• It faded on the crowing of the cock.

Some say, that ever 'gainst that season comes forbid them the wearing of such garments, Wherein our Saviour's birth is celebratert, when they have laid out money upon them,

The bird of dawning singeth all night long.

And then, they say, vo spirit dares stir abroad : witbout having given them any previous ad

The nights are wholesome; then no planets strike, monition.

No fairy takes; no witch hath power to charm;

So hallow'd and so gracious is the time.' N. B. A letter of the sixteenth instant about one of the fifth, will be answered accord. This admirable author, as well as the best ing to the desire of the party, which he will see and greatest men of all ages, and of all nations, in a few days.

seems to have had bis mind thoroughly seasoned with religion, as is evident by many pas

sages in his plays, that would not be suffered No. 111.] Saturday, December 24, 1709 by a modern audience; and are, therefore, Procol, O! Procul, este profani !

certain instances that the age he lived in bad Hence, ye profane! far hence be gone!

a much greater sense of virtue than the pre

sent, Sheer-lane, December 23.

It is, ivdeed, a melancholy reflection to conThe watchman, who does me particular ho- sider, that the British nation, which is now at nours, as being the chief man in the lane, gave a greater height of glory for its councils and so very great a thump at my door last night, conquests than it ever was before, should disthat I awakened at the knock, and heard my- tinguish itself by a certain looseness of prinself compliinented with the usual salutation of, ciples, and a falling-off from those schemes of 'Good-morrow, Mr. Bickerstaff; good-morrow, thinking, which conduce to the happiness and my masters all.' The silence and darkness of perfection of human nature. This evil comes the night disposed me to be more than ordinarily upon us from the works of a few solemn blockserious; and, as my attention was not drawn heads, that meet together, with the zeal and out among exterior objects by the avocations seriousness of apostles, to extirpate common of sense, my thoughts naturally fell upon my sense, and propagate infidelity. These are the self. I was considering, amidst the stillness of wretches, who, without any show of wit, learnthe night, what was the proper employment ing, or reason), publish their crude conceptions of a thinking being ? what were the perfections with an ambition of appearing more wise than it should propose to itself? and, what the end the rest of inankiud, upon no other pretence it should aim at? My mind is of such a parti- than that of dissenting froin them. One gets cular cast, that the falling of a shower of rain, by heart a catalogue of title-pages and editions ; or the wbistling of wind, at such a time, is aptand, immediately, to become conspicuous, deto fill my thoughts with something awful and clares that he is an unbeliever. Anotber solemn. I was in this disposition, when our knows how to write a receipt, or cut up a dog, bellman began his midnight homily, which he and forthwith argues against the immortality has been repeating to us every winter night for of the soul. I have known many a little wit, these twenty years, with the usual exordium; in the osteutation of bis parts, rally the truth • Oh! mortal man, thoa that art born in sin!'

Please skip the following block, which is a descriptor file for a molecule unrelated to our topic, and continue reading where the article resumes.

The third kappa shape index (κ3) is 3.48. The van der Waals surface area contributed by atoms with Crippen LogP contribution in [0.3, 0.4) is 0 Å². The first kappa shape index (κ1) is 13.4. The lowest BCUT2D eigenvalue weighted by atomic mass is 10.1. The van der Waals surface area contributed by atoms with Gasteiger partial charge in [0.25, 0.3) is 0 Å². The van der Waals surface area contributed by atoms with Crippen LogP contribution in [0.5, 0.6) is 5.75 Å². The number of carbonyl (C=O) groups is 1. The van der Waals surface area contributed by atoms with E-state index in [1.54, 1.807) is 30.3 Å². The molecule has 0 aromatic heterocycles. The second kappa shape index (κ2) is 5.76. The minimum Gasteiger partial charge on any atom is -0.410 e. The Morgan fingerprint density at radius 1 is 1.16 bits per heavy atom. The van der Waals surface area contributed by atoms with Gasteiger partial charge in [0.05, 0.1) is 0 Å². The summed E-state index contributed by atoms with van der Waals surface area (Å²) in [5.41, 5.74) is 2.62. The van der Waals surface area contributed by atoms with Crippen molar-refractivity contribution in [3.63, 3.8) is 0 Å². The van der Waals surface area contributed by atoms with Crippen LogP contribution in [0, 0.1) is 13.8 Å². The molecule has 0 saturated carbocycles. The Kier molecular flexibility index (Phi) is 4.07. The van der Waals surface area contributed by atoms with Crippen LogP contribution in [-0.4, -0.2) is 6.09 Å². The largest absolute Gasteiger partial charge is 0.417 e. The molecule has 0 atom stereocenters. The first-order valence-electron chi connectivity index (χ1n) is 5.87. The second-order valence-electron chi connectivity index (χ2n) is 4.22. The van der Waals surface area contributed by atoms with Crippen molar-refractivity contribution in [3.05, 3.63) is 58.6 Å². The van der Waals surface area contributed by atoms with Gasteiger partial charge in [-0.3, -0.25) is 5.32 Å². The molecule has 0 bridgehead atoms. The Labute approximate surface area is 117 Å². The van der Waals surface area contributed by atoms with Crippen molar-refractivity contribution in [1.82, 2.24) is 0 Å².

of the scripture, who was not able to read a Sentiments of this nature, which are in them. chapter in it. These poor wretches talk blas. selves just and reasonable, however debased the objects of scorn or pity, than of our indig.

phemy for want of discourse, and are rather by the circumstances that accompany them, nation; but the grave disputant,* that reads do not fail to produce their natural effect in and writes, and spends all his time in convina mind that is not perverted and depraved cing himself and the world that he is no better by wrong notions of gallantry, politeness, and than a brute, ought to be whipped out of goridicule. The temper which I now found my:vernment, as a blot to civil society, and a self in, as well as the time of the year, put defamer of mankind. I love to consider an me in mind of those lines in Shakspeare, infidel, whether distinguished by the title of wberein, according to his agreeable wildness of deist, atheist, or free-thinker, in three difimagination, he has wrought a country tra ferent lights, in his solitudes, his afflictions, dition into a beautiful piece of poetry. In the

and bis last moments. tragedy of Hamlet, where the ghust vanishes

A wise man that lives up to the principles of upon the cock's crowing, * be takes occasion

reason and virtue, if one considers him in his * This is a very ancient superstitiou. Philostratus, giving an account of the apparition of Achilles's shade to Apollonius * Perhaps the author here alludes to Toland, for we are Tyaneus, says, that it vapished with a little glimmer as soon told, by a contemporary writer, that He was once the u the cock crowed.

but of the Tauler.